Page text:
Attending to the Full Moral Landscape

The Role of Affect in Revealing Obligations to the Other-Than-Human World

  • Christopher Sanford Beck University of Victoria
Keywords: eco philosophy, environmental ethics, obligations, moral epistemology, affect


This article explores the potential of recognizing ethical obligations to the other-than-human world. In particular, I emphasize how emotional responses to other-than-human beings reflect a proper apprehension of the moral landscape, which then allows ethical insights into our obligations towards others. Although this article overlaps with other work in environmental ethics, I specifically relate Margaret O. Little’s moral epistemology to our emotional experiences with the other-than-human to illustrate how a gestalt shift from “humans as apart from” to “humans as embedded within” complicates the moral picture of how we live with and in this world. I argue that when humans attend to our experiences with nature in an open and caring way, we can more easily and accurately ascertain the moral significance of the other-than-human parts of nature. Affective responses reveal important details of the moral landscape. Recognizing a reality of deep interrelatedness with the other-than-human world, our emotional responses to other-than-human beings enable us to appreciate moral obligations to care for the rest of nature and consider our relationality with the other-than-human world as a moral issue.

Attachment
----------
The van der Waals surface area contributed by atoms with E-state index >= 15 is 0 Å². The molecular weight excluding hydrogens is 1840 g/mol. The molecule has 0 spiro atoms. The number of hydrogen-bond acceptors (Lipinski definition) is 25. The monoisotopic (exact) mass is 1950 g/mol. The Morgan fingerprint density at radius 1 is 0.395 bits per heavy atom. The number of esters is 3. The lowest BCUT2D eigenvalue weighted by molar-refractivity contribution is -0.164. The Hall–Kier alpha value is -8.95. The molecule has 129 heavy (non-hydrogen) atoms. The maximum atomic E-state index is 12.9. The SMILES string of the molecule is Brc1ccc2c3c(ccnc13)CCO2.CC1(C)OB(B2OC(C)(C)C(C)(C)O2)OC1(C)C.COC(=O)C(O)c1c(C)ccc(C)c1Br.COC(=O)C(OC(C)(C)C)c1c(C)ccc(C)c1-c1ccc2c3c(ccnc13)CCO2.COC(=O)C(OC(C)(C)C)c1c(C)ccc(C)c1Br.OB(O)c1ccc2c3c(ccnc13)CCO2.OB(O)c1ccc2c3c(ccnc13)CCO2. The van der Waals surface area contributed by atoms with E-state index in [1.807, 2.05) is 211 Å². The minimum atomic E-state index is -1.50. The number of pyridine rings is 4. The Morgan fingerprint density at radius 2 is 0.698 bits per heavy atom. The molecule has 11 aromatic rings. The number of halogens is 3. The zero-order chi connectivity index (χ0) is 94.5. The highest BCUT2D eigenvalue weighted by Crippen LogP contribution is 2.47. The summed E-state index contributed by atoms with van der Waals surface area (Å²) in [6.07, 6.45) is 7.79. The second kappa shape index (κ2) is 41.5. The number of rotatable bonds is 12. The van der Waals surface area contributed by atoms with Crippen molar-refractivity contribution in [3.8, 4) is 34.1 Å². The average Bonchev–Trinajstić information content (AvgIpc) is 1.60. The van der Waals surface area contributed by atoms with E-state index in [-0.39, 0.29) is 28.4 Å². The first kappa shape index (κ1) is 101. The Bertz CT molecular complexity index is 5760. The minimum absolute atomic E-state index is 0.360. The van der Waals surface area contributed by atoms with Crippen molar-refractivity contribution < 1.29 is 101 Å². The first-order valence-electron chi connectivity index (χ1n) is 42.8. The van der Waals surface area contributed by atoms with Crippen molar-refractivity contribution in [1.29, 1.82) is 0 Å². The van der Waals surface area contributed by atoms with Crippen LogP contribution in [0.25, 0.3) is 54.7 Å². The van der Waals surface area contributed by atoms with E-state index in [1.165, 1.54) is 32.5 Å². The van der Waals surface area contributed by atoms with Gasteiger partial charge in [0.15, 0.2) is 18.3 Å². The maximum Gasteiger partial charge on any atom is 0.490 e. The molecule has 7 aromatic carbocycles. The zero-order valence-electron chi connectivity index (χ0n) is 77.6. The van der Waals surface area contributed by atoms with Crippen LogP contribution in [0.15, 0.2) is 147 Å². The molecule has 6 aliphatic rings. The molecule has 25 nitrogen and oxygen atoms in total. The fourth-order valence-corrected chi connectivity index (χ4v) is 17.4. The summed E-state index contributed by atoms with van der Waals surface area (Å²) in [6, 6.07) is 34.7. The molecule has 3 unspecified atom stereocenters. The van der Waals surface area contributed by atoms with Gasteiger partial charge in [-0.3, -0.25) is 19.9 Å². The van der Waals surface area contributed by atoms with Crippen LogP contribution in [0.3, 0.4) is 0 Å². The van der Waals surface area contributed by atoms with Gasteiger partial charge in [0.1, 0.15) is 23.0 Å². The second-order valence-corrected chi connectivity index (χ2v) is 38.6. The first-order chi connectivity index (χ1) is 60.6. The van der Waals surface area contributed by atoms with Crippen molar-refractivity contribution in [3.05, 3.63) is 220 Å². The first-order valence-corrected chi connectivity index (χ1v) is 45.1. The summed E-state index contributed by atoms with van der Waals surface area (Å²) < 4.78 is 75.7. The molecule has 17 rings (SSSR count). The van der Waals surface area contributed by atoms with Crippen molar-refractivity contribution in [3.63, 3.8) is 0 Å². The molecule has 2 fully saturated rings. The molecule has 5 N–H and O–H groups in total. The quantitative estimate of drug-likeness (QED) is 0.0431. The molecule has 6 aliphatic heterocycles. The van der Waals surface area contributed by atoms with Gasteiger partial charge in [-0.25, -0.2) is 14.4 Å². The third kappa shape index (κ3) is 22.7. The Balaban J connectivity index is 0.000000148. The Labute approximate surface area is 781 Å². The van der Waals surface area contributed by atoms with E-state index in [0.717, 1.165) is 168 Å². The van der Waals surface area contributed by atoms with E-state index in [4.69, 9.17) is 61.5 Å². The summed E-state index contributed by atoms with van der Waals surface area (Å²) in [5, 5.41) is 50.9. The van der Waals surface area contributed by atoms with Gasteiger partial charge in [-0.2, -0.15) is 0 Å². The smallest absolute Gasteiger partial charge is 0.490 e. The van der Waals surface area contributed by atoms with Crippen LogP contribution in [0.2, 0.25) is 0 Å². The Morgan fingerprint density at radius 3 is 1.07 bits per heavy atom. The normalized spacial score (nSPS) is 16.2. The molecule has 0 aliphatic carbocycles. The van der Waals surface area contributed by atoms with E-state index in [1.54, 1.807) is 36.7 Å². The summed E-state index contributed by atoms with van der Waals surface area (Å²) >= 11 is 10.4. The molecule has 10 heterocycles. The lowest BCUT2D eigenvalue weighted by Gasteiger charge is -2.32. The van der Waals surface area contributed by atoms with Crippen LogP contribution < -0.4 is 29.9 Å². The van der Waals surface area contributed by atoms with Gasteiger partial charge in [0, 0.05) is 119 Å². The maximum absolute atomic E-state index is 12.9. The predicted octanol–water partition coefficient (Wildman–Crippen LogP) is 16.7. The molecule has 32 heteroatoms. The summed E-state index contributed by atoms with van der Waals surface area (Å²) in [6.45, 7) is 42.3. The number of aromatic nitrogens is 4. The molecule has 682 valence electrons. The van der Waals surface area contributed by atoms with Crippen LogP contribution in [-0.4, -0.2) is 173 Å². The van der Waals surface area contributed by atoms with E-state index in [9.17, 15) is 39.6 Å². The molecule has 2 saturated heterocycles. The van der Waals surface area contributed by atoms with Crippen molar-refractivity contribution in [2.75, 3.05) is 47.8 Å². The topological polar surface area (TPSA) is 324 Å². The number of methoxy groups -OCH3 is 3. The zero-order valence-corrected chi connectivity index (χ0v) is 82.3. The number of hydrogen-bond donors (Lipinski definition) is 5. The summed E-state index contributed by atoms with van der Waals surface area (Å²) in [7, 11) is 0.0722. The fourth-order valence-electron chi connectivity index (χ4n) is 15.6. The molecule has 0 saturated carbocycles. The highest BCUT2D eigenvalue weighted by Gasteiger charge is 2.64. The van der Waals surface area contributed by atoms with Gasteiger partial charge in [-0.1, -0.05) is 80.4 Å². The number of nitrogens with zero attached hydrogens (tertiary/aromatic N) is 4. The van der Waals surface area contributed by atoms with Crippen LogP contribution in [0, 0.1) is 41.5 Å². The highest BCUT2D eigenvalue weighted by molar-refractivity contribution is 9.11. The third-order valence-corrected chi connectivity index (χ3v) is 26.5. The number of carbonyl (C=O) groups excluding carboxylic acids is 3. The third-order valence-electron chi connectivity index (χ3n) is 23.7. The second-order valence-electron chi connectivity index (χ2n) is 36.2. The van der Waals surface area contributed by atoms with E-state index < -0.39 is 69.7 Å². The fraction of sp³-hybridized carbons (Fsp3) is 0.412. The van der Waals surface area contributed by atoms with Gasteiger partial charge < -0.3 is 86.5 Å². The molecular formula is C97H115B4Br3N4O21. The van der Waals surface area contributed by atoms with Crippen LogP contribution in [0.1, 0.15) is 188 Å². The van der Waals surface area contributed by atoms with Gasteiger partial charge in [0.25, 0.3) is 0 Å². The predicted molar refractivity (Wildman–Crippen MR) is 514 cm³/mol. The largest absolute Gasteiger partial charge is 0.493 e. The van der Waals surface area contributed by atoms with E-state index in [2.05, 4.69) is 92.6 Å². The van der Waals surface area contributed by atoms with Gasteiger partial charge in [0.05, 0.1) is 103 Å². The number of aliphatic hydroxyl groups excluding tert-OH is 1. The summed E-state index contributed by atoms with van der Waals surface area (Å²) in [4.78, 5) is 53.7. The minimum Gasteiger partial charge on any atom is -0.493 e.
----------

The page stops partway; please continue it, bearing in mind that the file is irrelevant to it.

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Author Biography

Christopher Sanford Beck, University of Victoria

BA (with Distinction)
Department of Philosophy; Department of Writing
Areas of interest: ethics; consequentialism; environmental ethics; moral epistemology; normativity


Artist Biography
Sarah Brewer, University of Victoria,
BFA (in progress),
Department of Visual Arts 
Areas of interest: ecology; observation; coexistence; responsibility; care; family


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Image of a branch with moss and lichen by artist Sarah Brewer
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